If You Build It, Will They Come?

Posted by: on Jul 8, 2012 | No Comments

So you have a great site. Now you need an audience.

You Designed Your Site for Your Audience

As part of your web development process, you should have put yourself in the position of your current or potential audience and built your site from their perspective. Part of this process considered:

  • literacy level
  • browsers and devices they are most likely to use
  • the information that is most important to them
  • how you would keep information meaningful and current so that they would return to your site

Get Followed / Get Indexed

There are different ways that people find information. Word of mouth will always be a powerful source of information. People will often trust their friends’ experiences over that of an anonymous referral. But other people will also want to do independent research. Both options are available online.

  • Word of Mouth: Facebook, Twitter, Google+. Say something and let others help you spread the word. And lest we forget, there are Usenet forums like Google Groups and YahooGroups. Indeed, I would argue that because Usenet forums are intentional communities that they in many ways are more valuable as a potential audience source than their social networks. And if you have a customer-oriented business, having positive ratings on Yelp is a benefit.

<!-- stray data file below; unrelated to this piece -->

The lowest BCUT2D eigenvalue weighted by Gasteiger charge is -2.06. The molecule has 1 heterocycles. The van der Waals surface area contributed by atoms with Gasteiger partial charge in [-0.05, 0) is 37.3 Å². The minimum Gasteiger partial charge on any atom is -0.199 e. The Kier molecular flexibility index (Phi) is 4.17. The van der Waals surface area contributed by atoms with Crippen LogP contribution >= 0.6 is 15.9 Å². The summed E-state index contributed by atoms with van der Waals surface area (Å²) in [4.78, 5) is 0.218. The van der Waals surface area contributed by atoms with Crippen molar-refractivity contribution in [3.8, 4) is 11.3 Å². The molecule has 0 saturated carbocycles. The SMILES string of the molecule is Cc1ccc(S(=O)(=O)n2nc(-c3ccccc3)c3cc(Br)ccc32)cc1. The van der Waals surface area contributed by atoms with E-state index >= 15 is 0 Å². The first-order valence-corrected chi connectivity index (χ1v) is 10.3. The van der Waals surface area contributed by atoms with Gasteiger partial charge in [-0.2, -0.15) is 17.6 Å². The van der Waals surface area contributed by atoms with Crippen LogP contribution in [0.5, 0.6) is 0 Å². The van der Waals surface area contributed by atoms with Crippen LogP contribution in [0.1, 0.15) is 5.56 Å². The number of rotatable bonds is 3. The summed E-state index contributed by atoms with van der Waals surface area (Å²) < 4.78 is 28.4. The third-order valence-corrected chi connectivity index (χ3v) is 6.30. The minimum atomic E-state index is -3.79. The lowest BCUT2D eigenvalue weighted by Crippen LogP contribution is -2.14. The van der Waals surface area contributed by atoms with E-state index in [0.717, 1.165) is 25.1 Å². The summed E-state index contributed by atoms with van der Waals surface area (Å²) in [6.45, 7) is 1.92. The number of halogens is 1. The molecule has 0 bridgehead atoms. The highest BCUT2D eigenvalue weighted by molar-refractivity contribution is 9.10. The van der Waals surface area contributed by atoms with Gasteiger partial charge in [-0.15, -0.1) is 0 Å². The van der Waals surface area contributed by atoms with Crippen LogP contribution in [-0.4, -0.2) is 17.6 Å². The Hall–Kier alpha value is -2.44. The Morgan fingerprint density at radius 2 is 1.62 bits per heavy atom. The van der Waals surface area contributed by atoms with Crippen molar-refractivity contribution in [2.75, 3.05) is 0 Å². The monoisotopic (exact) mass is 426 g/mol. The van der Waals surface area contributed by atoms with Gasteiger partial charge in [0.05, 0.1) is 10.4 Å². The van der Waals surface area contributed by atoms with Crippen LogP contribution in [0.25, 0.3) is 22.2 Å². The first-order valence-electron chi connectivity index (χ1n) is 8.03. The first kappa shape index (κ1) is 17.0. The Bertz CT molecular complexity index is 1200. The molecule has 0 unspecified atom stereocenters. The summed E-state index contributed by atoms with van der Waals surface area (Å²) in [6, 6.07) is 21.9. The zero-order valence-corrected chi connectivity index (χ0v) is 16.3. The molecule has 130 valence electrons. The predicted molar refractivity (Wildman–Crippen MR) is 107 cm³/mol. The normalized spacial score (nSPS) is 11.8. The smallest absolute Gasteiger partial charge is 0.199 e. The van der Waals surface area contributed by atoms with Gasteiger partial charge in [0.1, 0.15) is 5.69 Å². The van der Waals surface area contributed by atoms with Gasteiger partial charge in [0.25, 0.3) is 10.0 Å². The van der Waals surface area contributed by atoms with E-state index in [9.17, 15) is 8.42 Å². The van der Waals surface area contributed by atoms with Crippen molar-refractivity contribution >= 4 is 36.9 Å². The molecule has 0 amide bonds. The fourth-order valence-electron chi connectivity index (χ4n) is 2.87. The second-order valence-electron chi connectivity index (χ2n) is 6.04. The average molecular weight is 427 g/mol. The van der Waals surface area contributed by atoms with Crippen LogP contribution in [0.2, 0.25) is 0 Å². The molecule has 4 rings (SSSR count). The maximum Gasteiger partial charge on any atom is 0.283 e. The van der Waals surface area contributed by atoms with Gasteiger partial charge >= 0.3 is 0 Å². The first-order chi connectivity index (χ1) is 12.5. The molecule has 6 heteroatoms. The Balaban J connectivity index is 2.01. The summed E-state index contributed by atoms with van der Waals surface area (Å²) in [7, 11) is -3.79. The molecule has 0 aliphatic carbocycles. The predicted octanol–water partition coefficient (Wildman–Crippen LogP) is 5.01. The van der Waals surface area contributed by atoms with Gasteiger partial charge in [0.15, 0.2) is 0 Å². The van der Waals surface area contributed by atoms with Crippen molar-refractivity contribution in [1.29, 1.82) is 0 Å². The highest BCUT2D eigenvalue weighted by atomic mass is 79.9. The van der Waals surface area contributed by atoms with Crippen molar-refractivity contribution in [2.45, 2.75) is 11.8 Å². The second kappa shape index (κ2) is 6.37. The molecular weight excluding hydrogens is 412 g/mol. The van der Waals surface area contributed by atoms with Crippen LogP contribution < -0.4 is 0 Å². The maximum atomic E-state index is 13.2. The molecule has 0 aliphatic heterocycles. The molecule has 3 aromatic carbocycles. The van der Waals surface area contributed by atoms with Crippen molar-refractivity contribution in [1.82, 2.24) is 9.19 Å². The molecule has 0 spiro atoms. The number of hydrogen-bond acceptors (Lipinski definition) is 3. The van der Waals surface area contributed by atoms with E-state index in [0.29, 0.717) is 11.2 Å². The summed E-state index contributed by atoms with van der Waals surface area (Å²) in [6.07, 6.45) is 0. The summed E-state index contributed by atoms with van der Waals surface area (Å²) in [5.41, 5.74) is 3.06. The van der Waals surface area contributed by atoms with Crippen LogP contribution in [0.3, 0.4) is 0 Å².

• Searches. Google still reigns supreme and others follow. Make sure your site is properly indexed and monitor Google Analytics to verify that the correct people are finding your site. Google AdWords can also be a cost-efficient way of upping your site hits. And quality links to your website will up its search engine ranking.

Create Original Work to Fight Plagiarism and Win an Audience

One outcome of the ubiquity of publishing 140+ characters online in the blink of the eye is rampant, unabashed plagiarism. When all it takes is a couple of key strokes ([copy] + [paste] = “I wrote something”) to create an article,  it’s possibly too much to expect humanity to resist abusing this option.

In researching a subject online, I often come away believing that about 85 percent of what I’ve just read has been copied verbatim across different sites. The repetition is so rampant that it’s nearly impossible to find the original source of a statement or idea.

Use the scourge of plagiarism to your advantage when creating a web site. Excellent, original source material online is a precious commodity. Create information that people trust and reference. While it is true that you may choose specific keywords and phrases to get your site indexed and found online, there are limitless ways to use them in writing. So stretch your imagination: It will pay off.